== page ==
Davis Releases Minimum Nurse Staffing Ratios for Hospitals
Gov. Gray Davis (D) released first-in-the-nation rules yesterday that establish mandatory minimum nurse-to-patient ratios at general acute care hospitals, the Los Angeles Times reports. The announcement, which comes more than two years after legislation was passed calling for the minimum nurse staffing ratios, could lead to similar efforts in other states (Bernstein, Los Angeles Times, 1/23). California already sets staffing ratios for five hospital departments, including intensive and critical care and neonatal intensive care units (Benson, Wall Street Journal, 1/23). The state Department of Health Services' proposed regulations, which are subject to public hearings and could be changed, would initially establish a ratio of one nurse for every six patients on general medical floors, "where the majority of nurses are employed." Eighteen months after the expected July 2003 implementation of the rules, the standard would be narrowed to 1-to-5 (Russell, San Francisco Chronicle, 1/23). The rules would also set a 1-to-1 ratio for nurses and patients in trauma centers, a 1-to-4 ratio for pediatric nurses and child patients and a 1-to-2 ratio for obstetric nurses and women in labor (Los Angeles Times, 1/23).
Flanked by members of a nurses' union, Davis announced the new rules at a Los Angeles hospital, saying they would bolster the quality of care for California hospital patients. "We're doing it for a simple reason, to improve patient care. The more nurses, the better the care," he said. Although the California Nurses Association, the union that wrote the legislation creating the staffing standards, was hoping for a ratio of one nurse to every three patients, union leaders were nevertheless satisfied with the proposed regulations, "believing that the overriding issue was getting the unprecedented rules implemented in the first place," the San Francisco Chronicle reports. Proponents of the standards say they will help to alleviate the state's nursing shortage by making the profession "more tolerable," thereby enticing trained nurses who have left their jobs to return to work. They also say it will improve quality of care by allowing nurses, whom Davis called "overworked and overstressed," to care for less patients at a time (San Francisco Chronicle, 1/23). Rose Ann DeMoro, executive director of the nurses association, said, "This is the most sweeping systemic health care reform that you're going to see. This measure will affect every hospital in the state of California" (AP/New York Times, 1/23).
Hospital representatives, however, said that the new ratios could actually do more harm than good, as many hospitals are already losing money and cannot find enough nurses to staff their facilities, even without minimum standards (Los Angeles Times, 1/23). Davis estimated that the new guidelines would expand California's hospital nursing work force of 197,400 by 5,000 (Wall Street Journal, 1/23). Duane Dauner, president of the California Healthcare Association, which had sought a standard of one nurse for every ten patients, said, "Several thousand new nurses must be employed to meet these requirements. But are they available? And is there money to pay them?" (Los Angeles Times, 1/23). The association estimates that the regulations will cost hospitals at least $400 million a year in extra wages and benefits (AP/New York Times, 1/23). Joanne Spetz, a University of California-San Francisco professor and associate director of the Center for California Health Workforce Studies, estimated that figure at $137 million a year (San Francisco Chronicle, 1/23). Dauner also said that hospitals are "particularly concerned" that the new ratios for emergency rooms could force hospitals to turn away ER patients if not enough nurses are on hand.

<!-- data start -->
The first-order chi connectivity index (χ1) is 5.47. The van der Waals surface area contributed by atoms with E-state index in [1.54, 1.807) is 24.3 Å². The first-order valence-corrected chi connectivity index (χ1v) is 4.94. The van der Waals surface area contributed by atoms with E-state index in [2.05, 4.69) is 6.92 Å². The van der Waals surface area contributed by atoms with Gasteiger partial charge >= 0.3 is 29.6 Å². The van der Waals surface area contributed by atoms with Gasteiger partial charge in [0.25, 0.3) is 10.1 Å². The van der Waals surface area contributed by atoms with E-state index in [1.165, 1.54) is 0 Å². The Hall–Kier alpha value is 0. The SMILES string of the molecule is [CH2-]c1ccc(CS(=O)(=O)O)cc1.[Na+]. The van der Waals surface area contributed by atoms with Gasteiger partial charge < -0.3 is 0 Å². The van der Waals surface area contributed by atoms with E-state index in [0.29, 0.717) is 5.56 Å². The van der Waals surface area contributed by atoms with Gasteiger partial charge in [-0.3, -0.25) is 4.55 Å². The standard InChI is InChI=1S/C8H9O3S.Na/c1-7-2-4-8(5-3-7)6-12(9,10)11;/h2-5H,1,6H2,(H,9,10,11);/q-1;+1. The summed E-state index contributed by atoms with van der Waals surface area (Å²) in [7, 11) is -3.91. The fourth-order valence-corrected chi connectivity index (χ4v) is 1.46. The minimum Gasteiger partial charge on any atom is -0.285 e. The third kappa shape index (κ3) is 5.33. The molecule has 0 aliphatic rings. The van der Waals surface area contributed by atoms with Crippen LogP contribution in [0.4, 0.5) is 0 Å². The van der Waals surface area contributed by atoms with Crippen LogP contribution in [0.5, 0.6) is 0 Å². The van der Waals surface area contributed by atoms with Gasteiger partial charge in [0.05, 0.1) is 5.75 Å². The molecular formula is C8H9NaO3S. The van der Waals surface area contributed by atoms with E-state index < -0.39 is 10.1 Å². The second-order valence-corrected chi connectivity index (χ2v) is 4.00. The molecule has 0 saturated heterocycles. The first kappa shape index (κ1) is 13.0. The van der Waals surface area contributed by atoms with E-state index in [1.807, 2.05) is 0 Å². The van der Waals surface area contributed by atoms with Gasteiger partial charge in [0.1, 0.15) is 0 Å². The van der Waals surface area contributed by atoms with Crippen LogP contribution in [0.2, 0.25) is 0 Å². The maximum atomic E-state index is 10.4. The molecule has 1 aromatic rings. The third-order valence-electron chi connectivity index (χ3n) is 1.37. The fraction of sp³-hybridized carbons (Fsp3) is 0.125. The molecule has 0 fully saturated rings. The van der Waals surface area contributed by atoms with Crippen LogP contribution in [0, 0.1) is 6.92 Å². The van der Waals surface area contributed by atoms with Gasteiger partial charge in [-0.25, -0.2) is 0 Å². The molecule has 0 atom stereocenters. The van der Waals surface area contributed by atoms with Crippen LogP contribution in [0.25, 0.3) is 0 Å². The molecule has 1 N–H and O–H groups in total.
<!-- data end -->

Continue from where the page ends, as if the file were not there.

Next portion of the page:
In addition, the Los Angeles Times reports that the new rules will increase pressure on the managed care industry, in which efforts to hold down reimbursements to hospitals has "help[ed] fuel the reduction of nursing staffs." Walter Zelman, president of the California Association of Health Plans, said, "Increasing the number of nurses relative to patients is going to raise hospital costs, and ultimately raise health plan premiums. In many cases, that may be appropriate and necessary ... to improve quality, but it doesn't get around the reality that we're facing cost increases that many people are having difficulty paying" (Los Angeles Times, 1/23). Meanwhile, California's rules could spur similar nursing ratio requirements in other states, including Massachusetts, where lawmakers are discussing minimum standards. Julie Pinkham, executive director of the Massachusetts Nurses Association, said, "Nurses across the country are waiting for this. California has put it out there. Now it's going to go across the nation. It's long overdue" (AP/New York Times, 1/23).This is part of the California Healthline Daily Edition, a summary of health policy coverage from major news organizations. Sign up for an email subscription.